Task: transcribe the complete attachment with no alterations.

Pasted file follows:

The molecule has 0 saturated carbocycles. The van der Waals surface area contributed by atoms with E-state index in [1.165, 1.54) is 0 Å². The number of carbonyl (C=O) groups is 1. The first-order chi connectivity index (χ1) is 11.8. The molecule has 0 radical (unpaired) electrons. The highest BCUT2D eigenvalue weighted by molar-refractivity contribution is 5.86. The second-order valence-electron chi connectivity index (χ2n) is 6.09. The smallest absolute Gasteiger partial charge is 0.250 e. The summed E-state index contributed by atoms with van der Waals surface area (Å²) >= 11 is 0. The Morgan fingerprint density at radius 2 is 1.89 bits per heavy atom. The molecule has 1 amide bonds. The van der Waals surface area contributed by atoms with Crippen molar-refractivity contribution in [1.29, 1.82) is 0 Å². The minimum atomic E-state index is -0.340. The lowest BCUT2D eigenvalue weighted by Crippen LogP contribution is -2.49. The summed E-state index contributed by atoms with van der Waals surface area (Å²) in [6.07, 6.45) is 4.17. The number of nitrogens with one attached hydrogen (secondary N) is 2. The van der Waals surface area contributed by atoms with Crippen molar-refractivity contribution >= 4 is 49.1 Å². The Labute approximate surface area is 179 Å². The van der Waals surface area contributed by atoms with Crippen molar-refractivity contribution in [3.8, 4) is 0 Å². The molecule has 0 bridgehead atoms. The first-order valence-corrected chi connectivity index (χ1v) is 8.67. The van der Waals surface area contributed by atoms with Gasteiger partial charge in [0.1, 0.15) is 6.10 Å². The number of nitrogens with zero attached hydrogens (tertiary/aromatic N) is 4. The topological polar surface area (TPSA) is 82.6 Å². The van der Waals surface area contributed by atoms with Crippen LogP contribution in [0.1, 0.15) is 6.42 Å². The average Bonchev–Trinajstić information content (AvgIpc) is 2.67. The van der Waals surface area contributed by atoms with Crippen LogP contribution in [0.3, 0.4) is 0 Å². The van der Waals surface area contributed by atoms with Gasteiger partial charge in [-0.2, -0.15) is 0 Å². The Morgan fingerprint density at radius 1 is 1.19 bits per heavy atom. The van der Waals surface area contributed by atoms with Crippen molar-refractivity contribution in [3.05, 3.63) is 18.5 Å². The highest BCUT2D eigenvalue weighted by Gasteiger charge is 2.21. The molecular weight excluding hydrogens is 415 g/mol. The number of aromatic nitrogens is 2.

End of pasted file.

The molecule has 0 saturated carbocycles. The van der Waals surface area contributed by atoms with E-state index in [1.165, 1.54) is 0 Å². The number of carbonyl (C=O) groups is 1. The first-order chi connectivity index (χ1) is 11.8. The molecule has 0 radical (unpaired) electrons. The highest BCUT2D eigenvalue weighted by molar-refractivity contribution is 5.86. The second-order valence-electron chi connectivity index (χ2n) is 6.09. The smallest absolute Gasteiger partial charge is 0.250 e. The summed E-state index contributed by atoms with van der Waals surface area (Å²) >= 11 is 0. The Morgan fingerprint density at radius 2 is 1.89 bits per heavy atom. The molecule has 1 amide bonds. The van der Waals surface area contributed by atoms with Crippen molar-refractivity contribution in [1.29, 1.82) is 0 Å². The minimum atomic E-state index is -0.340. The lowest BCUT2D eigenvalue weighted by Crippen LogP contribution is -2.49. The summed E-state index contributed by atoms with van der Waals surface area (Å²) in [6.07, 6.45) is 4.17. The number of nitrogens with one attached hydrogen (secondary N) is 2. The van der Waals surface area contributed by atoms with Crippen molar-refractivity contribution >= 4 is 49.1 Å². The Labute approximate surface area is 179 Å². The van der Waals surface area contributed by atoms with Crippen molar-refractivity contribution in [3.8, 4) is 0 Å². The molecule has 0 bridgehead atoms. The first-order valence-corrected chi connectivity index (χ1v) is 8.67. The van der Waals surface area contributed by atoms with Gasteiger partial charge in [0.1, 0.15) is 6.10 Å². The number of nitrogens with zero attached hydrogens (tertiary/aromatic N) is 4. The topological polar surface area (TPSA) is 82.6 Å². The van der Waals surface area contributed by atoms with Crippen LogP contribution in [0.1, 0.15) is 6.42 Å². The average Bonchev–Trinajstić information content (AvgIpc) is 2.67. The van der Waals surface area contributed by atoms with Crippen LogP contribution in [0.3, 0.4) is 0 Å². The van der Waals surface area contributed by atoms with Gasteiger partial charge in [-0.2, -0.15) is 0 Å². The Morgan fingerprint density at radius 1 is 1.19 bits per heavy atom. The van der Waals surface area contributed by atoms with Crippen molar-refractivity contribution in [3.05, 3.63) is 18.5 Å². The highest BCUT2D eigenvalue weighted by Gasteiger charge is 2.21. The molecular weight excluding hydrogens is 415 g/mol. The number of aromatic nitrogens is 2.